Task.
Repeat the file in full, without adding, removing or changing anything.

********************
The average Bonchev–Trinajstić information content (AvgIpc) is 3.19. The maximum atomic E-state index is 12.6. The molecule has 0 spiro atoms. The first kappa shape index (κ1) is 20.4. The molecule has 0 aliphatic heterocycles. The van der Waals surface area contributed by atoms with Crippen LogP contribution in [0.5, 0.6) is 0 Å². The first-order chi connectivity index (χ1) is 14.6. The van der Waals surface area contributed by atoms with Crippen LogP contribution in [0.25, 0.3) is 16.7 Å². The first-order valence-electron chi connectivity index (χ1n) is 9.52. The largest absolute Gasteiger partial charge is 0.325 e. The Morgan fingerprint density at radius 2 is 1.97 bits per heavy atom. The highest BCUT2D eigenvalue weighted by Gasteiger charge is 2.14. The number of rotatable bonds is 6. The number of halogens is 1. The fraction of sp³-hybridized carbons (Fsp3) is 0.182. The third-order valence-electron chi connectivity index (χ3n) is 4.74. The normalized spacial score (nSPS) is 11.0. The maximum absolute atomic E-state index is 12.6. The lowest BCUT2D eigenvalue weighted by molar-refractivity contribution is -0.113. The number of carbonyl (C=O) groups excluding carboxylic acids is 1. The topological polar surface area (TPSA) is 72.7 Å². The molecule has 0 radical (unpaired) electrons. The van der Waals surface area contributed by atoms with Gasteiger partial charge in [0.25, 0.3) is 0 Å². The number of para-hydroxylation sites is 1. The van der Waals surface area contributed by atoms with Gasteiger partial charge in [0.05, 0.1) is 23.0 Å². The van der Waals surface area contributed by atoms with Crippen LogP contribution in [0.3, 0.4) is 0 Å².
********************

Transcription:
The average Bonchev–Trinajstić information content (AvgIpc) is 3.19. The maximum atomic E-state index is 12.6. The molecule has 0 spiro atoms. The first kappa shape index (κ1) is 20.4. The molecule has 0 aliphatic heterocycles. The van der Waals surface area contributed by atoms with Crippen LogP contribution in [0.5, 0.6) is 0 Å². The first-order chi connectivity index (χ1) is 14.6. The van der Waals surface area contributed by atoms with Crippen LogP contribution in [0.25, 0.3) is 16.7 Å². The first-order valence-electron chi connectivity index (χ1n) is 9.52. The largest absolute Gasteiger partial charge is 0.325 e. The Morgan fingerprint density at radius 2 is 1.97 bits per heavy atom. The highest BCUT2D eigenvalue weighted by Gasteiger charge is 2.14. The number of rotatable bonds is 6. The number of halogens is 1. The fraction of sp³-hybridized carbons (Fsp3) is 0.182. The third-order valence-electron chi connectivity index (χ3n) is 4.74. The normalized spacial score (nSPS) is 11.0. The maximum absolute atomic E-state index is 12.6. The lowest BCUT2D eigenvalue weighted by molar-refractivity contribution is -0.113. The number of carbonyl (C=O) groups excluding carboxylic acids is 1. The topological polar surface area (TPSA) is 72.7 Å². The molecule has 0 radical (unpaired) electrons. The van der Waals surface area contributed by atoms with Gasteiger partial charge in [0.25, 0.3) is 0 Å². The number of para-hydroxylation sites is 1. The van der Waals surface area contributed by atoms with Gasteiger partial charge in [0.05, 0.1) is 23.0 Å². The van der Waals surface area contributed by atoms with Crippen LogP contribution in [0.3, 0.4) is 0 Å².